Romeo is clearly approaching towards Juliet quite fast, fast enough to get her pregnant. Then, at that time, it was not courteous to express ones feelings in that manner, however, Juliet is used to the chat-up line and ‘briskly’ adapts to the conversation.
“Good pilgrim, you do wrong your hand too much,
which mannerly devotion shows in this” Lines 96 & 97
Juliet clearly contrast with the ‘mannerly devotion’ Romeo refers to her, she is simply being sarcastic, she emphasises her point when she says before “mannerly devotion” “you do wrong”.
The play simply marks the plot’s atmosphere as romantic as it could be; this is because Romeo makes some moves, in a sense of kissing her passionately. The audience’s response is one of comprehension towards the couple’s situation.
Shakespeare had approached at this particular stage a well thought ‘set’ that the audience comply in.
At some point, the atmosphere change becomes kind of comic, this is because, somehow, it constantly changes at the worst or good moments in the play.
Once again, after the romantic and rushed kisses Romeo managed to snatch from Juliet’s ‘tender’ lips, the atmosphere changes. This happens after the Nurse interrupts:
“Madam, your mother craves a word with you” Line 110
Nevertheless, then Romeo asks the nurse about Juliet’s mother and finds out that Juliet’s mother is in fact, a Capulet.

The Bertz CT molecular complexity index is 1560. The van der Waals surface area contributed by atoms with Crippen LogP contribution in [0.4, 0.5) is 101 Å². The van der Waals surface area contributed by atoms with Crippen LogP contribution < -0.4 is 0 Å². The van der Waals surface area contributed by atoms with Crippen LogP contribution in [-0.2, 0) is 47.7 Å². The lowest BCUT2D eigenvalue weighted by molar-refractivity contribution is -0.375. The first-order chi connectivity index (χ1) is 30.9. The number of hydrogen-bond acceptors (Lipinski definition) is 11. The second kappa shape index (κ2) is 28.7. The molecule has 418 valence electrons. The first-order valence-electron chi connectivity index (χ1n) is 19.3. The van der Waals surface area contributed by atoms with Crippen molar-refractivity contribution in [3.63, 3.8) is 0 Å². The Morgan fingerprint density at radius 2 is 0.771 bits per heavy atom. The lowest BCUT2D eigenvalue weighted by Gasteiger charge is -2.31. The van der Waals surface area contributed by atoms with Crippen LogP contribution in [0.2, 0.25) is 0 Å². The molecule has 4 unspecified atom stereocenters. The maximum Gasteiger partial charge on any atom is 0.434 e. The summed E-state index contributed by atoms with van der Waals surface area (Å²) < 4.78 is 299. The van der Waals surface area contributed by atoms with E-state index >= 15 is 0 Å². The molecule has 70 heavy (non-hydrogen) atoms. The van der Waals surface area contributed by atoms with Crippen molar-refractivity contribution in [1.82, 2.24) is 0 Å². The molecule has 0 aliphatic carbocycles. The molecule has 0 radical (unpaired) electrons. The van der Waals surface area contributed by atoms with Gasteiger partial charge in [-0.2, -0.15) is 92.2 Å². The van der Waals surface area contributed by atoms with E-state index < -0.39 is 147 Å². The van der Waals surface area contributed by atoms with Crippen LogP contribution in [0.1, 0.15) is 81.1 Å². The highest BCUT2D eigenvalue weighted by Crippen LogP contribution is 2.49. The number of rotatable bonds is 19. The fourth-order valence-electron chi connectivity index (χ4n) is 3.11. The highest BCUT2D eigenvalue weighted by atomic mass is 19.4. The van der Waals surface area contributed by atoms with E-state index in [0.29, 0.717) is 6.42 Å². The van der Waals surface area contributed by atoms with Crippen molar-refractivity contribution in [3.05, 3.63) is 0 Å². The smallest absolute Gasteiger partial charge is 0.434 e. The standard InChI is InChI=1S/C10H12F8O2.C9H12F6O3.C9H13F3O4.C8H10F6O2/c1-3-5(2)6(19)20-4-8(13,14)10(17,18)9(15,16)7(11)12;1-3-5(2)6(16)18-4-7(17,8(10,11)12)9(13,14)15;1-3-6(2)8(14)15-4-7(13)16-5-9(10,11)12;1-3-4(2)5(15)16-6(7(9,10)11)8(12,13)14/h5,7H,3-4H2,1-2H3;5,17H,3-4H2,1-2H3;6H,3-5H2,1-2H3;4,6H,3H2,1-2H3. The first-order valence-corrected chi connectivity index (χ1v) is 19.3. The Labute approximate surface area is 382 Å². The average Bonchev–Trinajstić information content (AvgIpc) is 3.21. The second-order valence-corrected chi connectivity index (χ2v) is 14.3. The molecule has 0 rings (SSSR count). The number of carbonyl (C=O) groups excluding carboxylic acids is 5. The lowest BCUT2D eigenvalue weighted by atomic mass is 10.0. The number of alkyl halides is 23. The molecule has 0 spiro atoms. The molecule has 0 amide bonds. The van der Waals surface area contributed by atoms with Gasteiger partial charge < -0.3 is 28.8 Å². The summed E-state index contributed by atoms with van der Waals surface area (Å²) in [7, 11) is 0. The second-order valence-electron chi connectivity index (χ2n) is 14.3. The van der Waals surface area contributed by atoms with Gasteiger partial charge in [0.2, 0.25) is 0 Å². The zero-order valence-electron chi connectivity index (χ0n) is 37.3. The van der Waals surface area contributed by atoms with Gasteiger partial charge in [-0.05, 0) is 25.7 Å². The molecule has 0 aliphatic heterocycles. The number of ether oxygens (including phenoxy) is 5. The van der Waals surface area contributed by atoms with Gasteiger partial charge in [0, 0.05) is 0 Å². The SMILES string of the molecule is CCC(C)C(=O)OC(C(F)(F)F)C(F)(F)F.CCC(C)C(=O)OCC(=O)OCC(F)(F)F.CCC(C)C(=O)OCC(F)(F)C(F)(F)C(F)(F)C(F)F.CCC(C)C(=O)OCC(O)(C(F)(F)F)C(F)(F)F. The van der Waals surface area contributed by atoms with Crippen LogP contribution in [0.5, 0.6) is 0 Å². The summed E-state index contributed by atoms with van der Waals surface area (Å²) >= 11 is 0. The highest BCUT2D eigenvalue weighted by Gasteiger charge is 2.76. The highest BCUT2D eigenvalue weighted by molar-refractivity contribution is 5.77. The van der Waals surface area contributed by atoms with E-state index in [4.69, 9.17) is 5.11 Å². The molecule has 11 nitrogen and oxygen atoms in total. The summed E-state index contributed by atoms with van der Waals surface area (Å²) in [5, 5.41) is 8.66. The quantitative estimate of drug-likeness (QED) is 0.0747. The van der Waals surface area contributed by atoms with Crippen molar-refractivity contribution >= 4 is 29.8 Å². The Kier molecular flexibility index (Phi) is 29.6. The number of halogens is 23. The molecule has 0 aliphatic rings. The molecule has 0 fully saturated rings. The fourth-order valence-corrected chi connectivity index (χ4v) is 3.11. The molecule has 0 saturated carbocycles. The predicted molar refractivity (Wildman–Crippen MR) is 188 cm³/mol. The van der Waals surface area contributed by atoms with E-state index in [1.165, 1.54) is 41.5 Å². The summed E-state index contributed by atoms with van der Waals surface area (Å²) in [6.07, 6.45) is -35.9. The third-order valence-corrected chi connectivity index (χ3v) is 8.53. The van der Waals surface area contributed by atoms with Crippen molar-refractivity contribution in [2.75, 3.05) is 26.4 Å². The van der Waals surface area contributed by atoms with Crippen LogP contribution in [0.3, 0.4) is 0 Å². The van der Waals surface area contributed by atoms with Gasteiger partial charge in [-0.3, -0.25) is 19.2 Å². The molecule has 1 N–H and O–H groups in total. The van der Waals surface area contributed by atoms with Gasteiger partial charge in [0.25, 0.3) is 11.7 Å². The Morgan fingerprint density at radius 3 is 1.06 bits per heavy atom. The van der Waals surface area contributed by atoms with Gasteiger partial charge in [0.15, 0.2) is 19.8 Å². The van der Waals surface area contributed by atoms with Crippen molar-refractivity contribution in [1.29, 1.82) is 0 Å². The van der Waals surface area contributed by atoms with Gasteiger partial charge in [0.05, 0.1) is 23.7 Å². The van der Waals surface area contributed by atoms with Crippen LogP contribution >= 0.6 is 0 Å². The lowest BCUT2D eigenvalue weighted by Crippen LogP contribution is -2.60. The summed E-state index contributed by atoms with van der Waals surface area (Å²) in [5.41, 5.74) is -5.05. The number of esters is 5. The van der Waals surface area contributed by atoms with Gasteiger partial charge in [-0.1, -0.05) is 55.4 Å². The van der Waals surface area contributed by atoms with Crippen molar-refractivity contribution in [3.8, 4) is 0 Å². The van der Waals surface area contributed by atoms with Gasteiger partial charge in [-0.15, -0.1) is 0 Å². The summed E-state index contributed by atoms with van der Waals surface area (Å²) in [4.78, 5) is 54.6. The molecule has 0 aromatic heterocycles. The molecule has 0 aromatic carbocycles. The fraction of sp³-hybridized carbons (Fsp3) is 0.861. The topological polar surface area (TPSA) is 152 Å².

“Is she a Capulet?
O dear account! My life is my foe’s debt.” Lines 117 & 118
Romeo clearly accepts the fact that both are from completely different backgrounds, and if he does decide to continue seeing her, then he would have to face the consequences, even his own death. He clearly emphasises this, when he says, “My life is my foe’s debt”.
Juliet later on, shows personal interest when she asks the nurse reference about Romeo, apart from finding out his real name; she also finds out that he is, in fact, a Montague, the only son of the family’s enemy.
“My only love sprung from my only hate!” Line 137
“That I must love a loathed enemy.” Line 140
She does realise that he is the family’s enemy; however, she is in love with him, although she is being forced to marry someone who she does not have mutual feelings for.
Shakespeare has in fact, a tremendous tendency of dominance throughout the whole play, in order to create tension, romance and amongst other things such as danger and comic tension. He makes the audience sympathise with the characters since the start of the play to the very end.